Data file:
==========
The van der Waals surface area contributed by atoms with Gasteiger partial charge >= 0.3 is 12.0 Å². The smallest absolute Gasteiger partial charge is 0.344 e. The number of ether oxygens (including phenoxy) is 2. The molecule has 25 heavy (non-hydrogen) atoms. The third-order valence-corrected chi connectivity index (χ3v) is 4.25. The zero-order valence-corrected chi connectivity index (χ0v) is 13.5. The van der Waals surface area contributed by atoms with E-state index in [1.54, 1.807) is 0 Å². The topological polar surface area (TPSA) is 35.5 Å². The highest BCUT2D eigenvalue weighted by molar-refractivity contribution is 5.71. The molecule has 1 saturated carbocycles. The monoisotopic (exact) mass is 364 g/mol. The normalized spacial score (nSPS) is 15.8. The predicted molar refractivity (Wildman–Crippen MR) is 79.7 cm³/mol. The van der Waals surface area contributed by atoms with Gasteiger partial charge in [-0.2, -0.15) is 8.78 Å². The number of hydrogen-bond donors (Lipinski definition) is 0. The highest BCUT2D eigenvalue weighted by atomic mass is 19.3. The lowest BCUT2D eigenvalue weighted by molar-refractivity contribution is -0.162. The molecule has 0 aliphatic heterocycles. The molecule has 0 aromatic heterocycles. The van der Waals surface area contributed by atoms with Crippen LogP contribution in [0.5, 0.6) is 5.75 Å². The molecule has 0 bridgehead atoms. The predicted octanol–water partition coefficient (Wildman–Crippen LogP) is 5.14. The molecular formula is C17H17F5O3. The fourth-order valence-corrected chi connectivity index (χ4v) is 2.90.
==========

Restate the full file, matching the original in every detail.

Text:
The van der Waals surface area contributed by atoms with Gasteiger partial charge >= 0.3 is 12.0 Å². The smallest absolute Gasteiger partial charge is 0.344 e. The number of ether oxygens (including phenoxy) is 2. The molecule has 25 heavy (non-hydrogen) atoms. The third-order valence-corrected chi connectivity index (χ3v) is 4.25. The zero-order valence-corrected chi connectivity index (χ0v) is 13.5. The van der Waals surface area contributed by atoms with E-state index in [1.54, 1.807) is 0 Å². The topological polar surface area (TPSA) is 35.5 Å². The highest BCUT2D eigenvalue weighted by molar-refractivity contribution is 5.71. The molecule has 1 saturated carbocycles. The monoisotopic (exact) mass is 364 g/mol. The normalized spacial score (nSPS) is 15.8. The predicted molar refractivity (Wildman–Crippen MR) is 79.7 cm³/mol. The van der Waals surface area contributed by atoms with Gasteiger partial charge in [-0.2, -0.15) is 8.78 Å². The number of hydrogen-bond donors (Lipinski definition) is 0. The highest BCUT2D eigenvalue weighted by atomic mass is 19.3. The lowest BCUT2D eigenvalue weighted by molar-refractivity contribution is -0.162. The molecule has 0 aliphatic heterocycles. The molecule has 0 aromatic heterocycles. The van der Waals surface area contributed by atoms with Crippen LogP contribution in [0.5, 0.6) is 5.75 Å². The molecule has 0 bridgehead atoms. The predicted octanol–water partition coefficient (Wildman–Crippen LogP) is 5.14. The molecular formula is C17H17F5O3. The fourth-order valence-corrected chi connectivity index (χ4v) is 2.90.